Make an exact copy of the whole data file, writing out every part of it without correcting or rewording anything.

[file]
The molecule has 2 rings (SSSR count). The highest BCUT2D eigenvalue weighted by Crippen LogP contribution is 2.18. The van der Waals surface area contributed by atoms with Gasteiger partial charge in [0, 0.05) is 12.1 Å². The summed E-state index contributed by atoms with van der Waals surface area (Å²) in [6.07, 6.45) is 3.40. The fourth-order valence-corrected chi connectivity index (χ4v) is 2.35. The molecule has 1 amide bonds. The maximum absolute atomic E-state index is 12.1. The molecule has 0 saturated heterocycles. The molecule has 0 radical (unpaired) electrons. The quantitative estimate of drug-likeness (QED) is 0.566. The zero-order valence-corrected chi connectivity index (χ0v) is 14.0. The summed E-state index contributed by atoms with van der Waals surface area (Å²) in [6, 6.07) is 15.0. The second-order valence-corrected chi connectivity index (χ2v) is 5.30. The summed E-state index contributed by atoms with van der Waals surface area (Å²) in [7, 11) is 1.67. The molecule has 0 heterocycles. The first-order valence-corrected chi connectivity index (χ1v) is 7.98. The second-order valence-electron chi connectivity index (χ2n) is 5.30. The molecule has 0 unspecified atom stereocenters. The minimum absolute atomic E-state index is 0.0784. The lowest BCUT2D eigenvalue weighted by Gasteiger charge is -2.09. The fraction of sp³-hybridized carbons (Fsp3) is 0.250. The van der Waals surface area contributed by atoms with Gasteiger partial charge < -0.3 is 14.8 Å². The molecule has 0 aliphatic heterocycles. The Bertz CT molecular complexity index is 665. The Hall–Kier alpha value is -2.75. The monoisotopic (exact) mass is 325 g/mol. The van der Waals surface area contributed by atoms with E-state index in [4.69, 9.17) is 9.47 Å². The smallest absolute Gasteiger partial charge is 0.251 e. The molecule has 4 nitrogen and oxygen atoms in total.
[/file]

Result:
The molecule has 2 rings (SSSR count). The highest BCUT2D eigenvalue weighted by Crippen LogP contribution is 2.18. The van der Waals surface area contributed by atoms with Gasteiger partial charge in [0, 0.05) is 12.1 Å². The summed E-state index contributed by atoms with van der Waals surface area (Å²) in [6.07, 6.45) is 3.40. The fourth-order valence-corrected chi connectivity index (χ4v) is 2.35. The molecule has 1 amide bonds. The maximum absolute atomic E-state index is 12.1. The molecule has 0 saturated heterocycles. The molecule has 0 radical (unpaired) electrons. The quantitative estimate of drug-likeness (QED) is 0.566. The zero-order valence-corrected chi connectivity index (χ0v) is 14.0. The summed E-state index contributed by atoms with van der Waals surface area (Å²) in [6, 6.07) is 15.0. The second-order valence-corrected chi connectivity index (χ2v) is 5.30. The summed E-state index contributed by atoms with van der Waals surface area (Å²) in [7, 11) is 1.67. The molecule has 0 heterocycles. The first-order valence-corrected chi connectivity index (χ1v) is 7.98. The second-order valence-electron chi connectivity index (χ2n) is 5.30. The molecule has 0 unspecified atom stereocenters. The minimum absolute atomic E-state index is 0.0784. The lowest BCUT2D eigenvalue weighted by Gasteiger charge is -2.09. The fraction of sp³-hybridized carbons (Fsp3) is 0.250. The van der Waals surface area contributed by atoms with Gasteiger partial charge < -0.3 is 14.8 Å². The molecule has 0 aliphatic heterocycles. The Bertz CT molecular complexity index is 665. The Hall–Kier alpha value is -2.75. The monoisotopic (exact) mass is 325 g/mol. The van der Waals surface area contributed by atoms with E-state index in [4.69, 9.17) is 9.47 Å². The smallest absolute Gasteiger partial charge is 0.251 e. The molecule has 4 nitrogen and oxygen atoms in total.